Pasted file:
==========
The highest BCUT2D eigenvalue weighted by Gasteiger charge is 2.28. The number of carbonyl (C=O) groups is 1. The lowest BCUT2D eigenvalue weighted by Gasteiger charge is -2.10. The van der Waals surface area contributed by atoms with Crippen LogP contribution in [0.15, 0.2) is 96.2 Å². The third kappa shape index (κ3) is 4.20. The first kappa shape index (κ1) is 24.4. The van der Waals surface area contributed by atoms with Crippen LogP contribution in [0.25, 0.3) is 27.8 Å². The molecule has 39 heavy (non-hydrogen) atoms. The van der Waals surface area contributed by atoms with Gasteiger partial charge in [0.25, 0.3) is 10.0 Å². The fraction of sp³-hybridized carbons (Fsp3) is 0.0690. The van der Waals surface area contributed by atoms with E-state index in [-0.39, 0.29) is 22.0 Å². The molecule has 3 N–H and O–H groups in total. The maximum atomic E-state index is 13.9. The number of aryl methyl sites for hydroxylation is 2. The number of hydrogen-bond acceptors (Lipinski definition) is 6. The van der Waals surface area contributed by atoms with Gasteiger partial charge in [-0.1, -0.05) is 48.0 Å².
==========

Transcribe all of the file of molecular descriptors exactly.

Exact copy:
The highest BCUT2D eigenvalue weighted by Gasteiger charge is 2.28. The number of carbonyl (C=O) groups is 1. The lowest BCUT2D eigenvalue weighted by Gasteiger charge is -2.10. The van der Waals surface area contributed by atoms with Crippen LogP contribution in [0.15, 0.2) is 96.2 Å². The third kappa shape index (κ3) is 4.20. The first kappa shape index (κ1) is 24.4. The van der Waals surface area contributed by atoms with Crippen LogP contribution in [0.25, 0.3) is 27.8 Å². The molecule has 39 heavy (non-hydrogen) atoms. The van der Waals surface area contributed by atoms with Gasteiger partial charge in [0.25, 0.3) is 10.0 Å². The fraction of sp³-hybridized carbons (Fsp3) is 0.0690. The van der Waals surface area contributed by atoms with E-state index in [-0.39, 0.29) is 22.0 Å². The molecule has 3 N–H and O–H groups in total. The maximum atomic E-state index is 13.9. The number of aryl methyl sites for hydroxylation is 2. The number of hydrogen-bond acceptors (Lipinski definition) is 6. The van der Waals surface area contributed by atoms with Gasteiger partial charge in [-0.1, -0.05) is 48.0 Å².